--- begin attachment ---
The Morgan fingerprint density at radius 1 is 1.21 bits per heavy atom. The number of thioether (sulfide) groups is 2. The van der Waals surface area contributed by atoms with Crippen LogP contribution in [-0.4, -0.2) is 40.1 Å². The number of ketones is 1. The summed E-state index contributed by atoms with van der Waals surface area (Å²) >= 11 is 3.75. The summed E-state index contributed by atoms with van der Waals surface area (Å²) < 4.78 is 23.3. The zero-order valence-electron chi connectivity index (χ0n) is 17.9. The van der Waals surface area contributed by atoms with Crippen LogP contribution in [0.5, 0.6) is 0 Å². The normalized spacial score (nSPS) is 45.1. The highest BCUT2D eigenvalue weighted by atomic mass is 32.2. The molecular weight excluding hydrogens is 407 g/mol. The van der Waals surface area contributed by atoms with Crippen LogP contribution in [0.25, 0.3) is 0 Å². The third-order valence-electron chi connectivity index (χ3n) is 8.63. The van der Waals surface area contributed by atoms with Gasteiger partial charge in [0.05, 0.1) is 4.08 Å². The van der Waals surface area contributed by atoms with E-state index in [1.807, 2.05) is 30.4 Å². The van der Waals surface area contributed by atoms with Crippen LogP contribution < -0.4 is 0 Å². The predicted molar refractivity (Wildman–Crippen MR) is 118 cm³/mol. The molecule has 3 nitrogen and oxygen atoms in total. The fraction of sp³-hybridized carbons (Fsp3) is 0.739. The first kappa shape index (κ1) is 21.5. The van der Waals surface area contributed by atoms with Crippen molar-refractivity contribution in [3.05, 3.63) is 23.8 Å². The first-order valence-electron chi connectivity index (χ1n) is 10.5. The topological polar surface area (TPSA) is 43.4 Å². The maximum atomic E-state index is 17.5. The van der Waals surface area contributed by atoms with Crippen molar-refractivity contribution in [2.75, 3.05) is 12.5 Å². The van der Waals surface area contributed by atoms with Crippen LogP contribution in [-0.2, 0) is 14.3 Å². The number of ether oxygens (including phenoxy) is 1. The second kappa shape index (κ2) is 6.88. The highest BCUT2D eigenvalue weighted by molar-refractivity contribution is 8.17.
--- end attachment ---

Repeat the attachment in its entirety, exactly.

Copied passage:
The Morgan fingerprint density at radius 1 is 1.21 bits per heavy atom. The number of thioether (sulfide) groups is 2. The van der Waals surface area contributed by atoms with Crippen LogP contribution in [-0.4, -0.2) is 40.1 Å². The number of ketones is 1. The summed E-state index contributed by atoms with van der Waals surface area (Å²) >= 11 is 3.75. The summed E-state index contributed by atoms with van der Waals surface area (Å²) < 4.78 is 23.3. The zero-order valence-electron chi connectivity index (χ0n) is 17.9. The van der Waals surface area contributed by atoms with Crippen LogP contribution in [0.5, 0.6) is 0 Å². The normalized spacial score (nSPS) is 45.1. The highest BCUT2D eigenvalue weighted by atomic mass is 32.2. The molecular weight excluding hydrogens is 407 g/mol. The van der Waals surface area contributed by atoms with Crippen LogP contribution in [0.25, 0.3) is 0 Å². The third-order valence-electron chi connectivity index (χ3n) is 8.63. The van der Waals surface area contributed by atoms with Gasteiger partial charge in [0.05, 0.1) is 4.08 Å². The van der Waals surface area contributed by atoms with E-state index in [1.807, 2.05) is 30.4 Å². The van der Waals surface area contributed by atoms with Crippen LogP contribution < -0.4 is 0 Å². The predicted molar refractivity (Wildman–Crippen MR) is 118 cm³/mol. The molecule has 3 nitrogen and oxygen atoms in total. The fraction of sp³-hybridized carbons (Fsp3) is 0.739. The first kappa shape index (κ1) is 21.5. The van der Waals surface area contributed by atoms with Crippen molar-refractivity contribution in [3.05, 3.63) is 23.8 Å². The first-order valence-electron chi connectivity index (χ1n) is 10.5. The topological polar surface area (TPSA) is 43.4 Å². The maximum atomic E-state index is 17.5. The van der Waals surface area contributed by atoms with Crippen molar-refractivity contribution in [2.75, 3.05) is 12.5 Å². The van der Waals surface area contributed by atoms with Crippen LogP contribution in [-0.2, 0) is 14.3 Å². The number of ether oxygens (including phenoxy) is 1. The second kappa shape index (κ2) is 6.88. The highest BCUT2D eigenvalue weighted by molar-refractivity contribution is 8.17.